1979


Title: All Night Long

Artist: Rainbow

Album: Down To Earth

Year Released: 1979

What It Is: Straight forward hard rock from Rainbow Mk. II (first post-Dio conglomeration). Rainbow had a gazillion personnel changes before this, but I call this Mk. II since the tenor and tone of the band changed after the wee singer with the pipes of Satan left. Anyway, itinerant singer Graham Bonnet yelped for this album, and the songs rather much reflect his world view (though he didn’t write any of the lyrics). Later, he was sacked for being schmozzled at the first show he played as a member of Rainbow, and thus ushered in the Joe Lynn Turner experience where everything got very…bleah.

Riffage / Hookage: Good, no great opening riff from Ritchie Blackmore. As if you expected anything else? I’m surprised that this didn’t get a lot of radio play because the riff is killer.

Cowbell?: Cozy Powell actually doesn’t overplay here.

Words Of Wisdom: All you need to know is encapsulated in these lines:
“I need a girl who can keep her head all night long”
“You mouth is open but I don’t want to hear you say good night”
“Don’t know about your brain but you look alright”

Note: if anyone says THOSE things to MY daughters, that’s a slugging…

Mixology Report: Yeah, it kinda kicks ass in a way.

Top Five Genius Results: Rock Bottom – UFO (another KILLER riff!)
Neon Knights – Black Sabbath (Dio!)
Please Don’t Touch – Motorhead
Prowler – Iron Maiden (Paul D’Anno on vocals – similar to Bonnet)
Hiroshima Mon Amour – Alcatrazz (fitting because that’s the band Bonnet formed after leaving the Michael Schenker Group, which is where he landed after he got booted from Rainbow).

For The Good Of The Order: If you have ever seen one of Pete Frame’s rock family trees (I have two volumes), then you know how convoluted they can become. Well, Deep Purple’s is pretty large, and they had to do a separate one for Rainbow (this was pre-Joe Lynn Turner, so now you can connect Rainbow to MSG, Alcatrazz and from there…who knows?). Besides Ritchie Blackmore, here’s who was in Rainbow from its founding in 1975 until the first Deep Purple reunion (in 1984).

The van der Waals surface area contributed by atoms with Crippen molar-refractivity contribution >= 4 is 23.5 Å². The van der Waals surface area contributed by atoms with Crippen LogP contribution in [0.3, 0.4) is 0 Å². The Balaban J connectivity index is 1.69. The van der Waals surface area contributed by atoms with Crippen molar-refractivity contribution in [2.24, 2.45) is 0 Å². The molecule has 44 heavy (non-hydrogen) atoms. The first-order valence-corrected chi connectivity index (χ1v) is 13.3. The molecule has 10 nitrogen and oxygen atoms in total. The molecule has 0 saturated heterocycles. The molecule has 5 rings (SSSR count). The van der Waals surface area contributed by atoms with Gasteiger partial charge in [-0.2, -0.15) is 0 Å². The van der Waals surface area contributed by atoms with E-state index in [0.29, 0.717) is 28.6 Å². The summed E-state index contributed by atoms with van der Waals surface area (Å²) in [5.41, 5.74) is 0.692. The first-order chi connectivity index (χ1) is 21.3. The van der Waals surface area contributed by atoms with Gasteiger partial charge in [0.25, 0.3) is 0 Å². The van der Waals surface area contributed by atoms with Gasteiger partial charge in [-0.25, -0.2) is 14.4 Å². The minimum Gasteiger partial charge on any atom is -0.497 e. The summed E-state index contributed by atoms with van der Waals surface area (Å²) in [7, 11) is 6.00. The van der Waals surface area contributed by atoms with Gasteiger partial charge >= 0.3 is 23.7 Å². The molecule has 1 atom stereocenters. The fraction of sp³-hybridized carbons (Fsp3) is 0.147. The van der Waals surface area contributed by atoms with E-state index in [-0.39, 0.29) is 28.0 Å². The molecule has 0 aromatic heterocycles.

Ronnie James Dio, Mickey Soule, Craig Gruber, Gary Driscoll, Tony Carey, Jimmy Bain, Cozy Powell, Mark Clarke, David Stone, Bob Daisley, Jack Green, Don Airey, Roger Glover, Graham Bonnet, Joe Lynn Turner, Bobby Rondinelli, David Rosenthal, and Chuck Burgi. That’s a lot of people passin’ through. Think Blackmore had some issues with some people?

Here are some vids. The regular video can’t be imbedded (yeesh).

But here’s Rainbow at Donnington. First off, Blackmore pleasures himself on guitar. Then about 1:50 in, the song starts. And you can tell that Bonnet’s not really endearing himself to anyone.

Title: Stay Clean

Artist: Motörhead

Album: Overkill

Year Released: 1979

What It Is: It is Motörhead. QED.

Riffage / Hookage: It is Motörhead. QED.

Cowbell?: Philthy don’t need no cowbell. Fast Eddy needs some wah-wah, though. Oh, and Lemmy’s bass solo also removes the cowbell requirement.

Words Of Wisdom: “So you see, the only proof,
Of what you are is in the way you hear the truth,
Don’t be scared, live to win,
Although they’re always gonna tell you it’s a sin,
In the end, you’re on your own,
And there is no-one that can stop you being alone,
Stay Clean.”

Mixology Report: Only lilly-livered nancys and poofters don’t want this on their mix.

Top Five Genius Results: Saints In Hell – Judas Priest
Ten Dollar Man – ZZ Top
In League With Satan – Venom
Chatterbox – New York Dolls
We Will Be Strong – Thin Lizzy

Not that surprising, except the New York Dolls. WTF? Oh, well.

For The Good Of The Order: You know, when Lemmy was in Hawkwind and they were performing Lemmy’s songs (Lost Johnny, etc.) and not the other Hawkwind songs, Hawkwind sounded a lot like Motörhead. Just my opinion.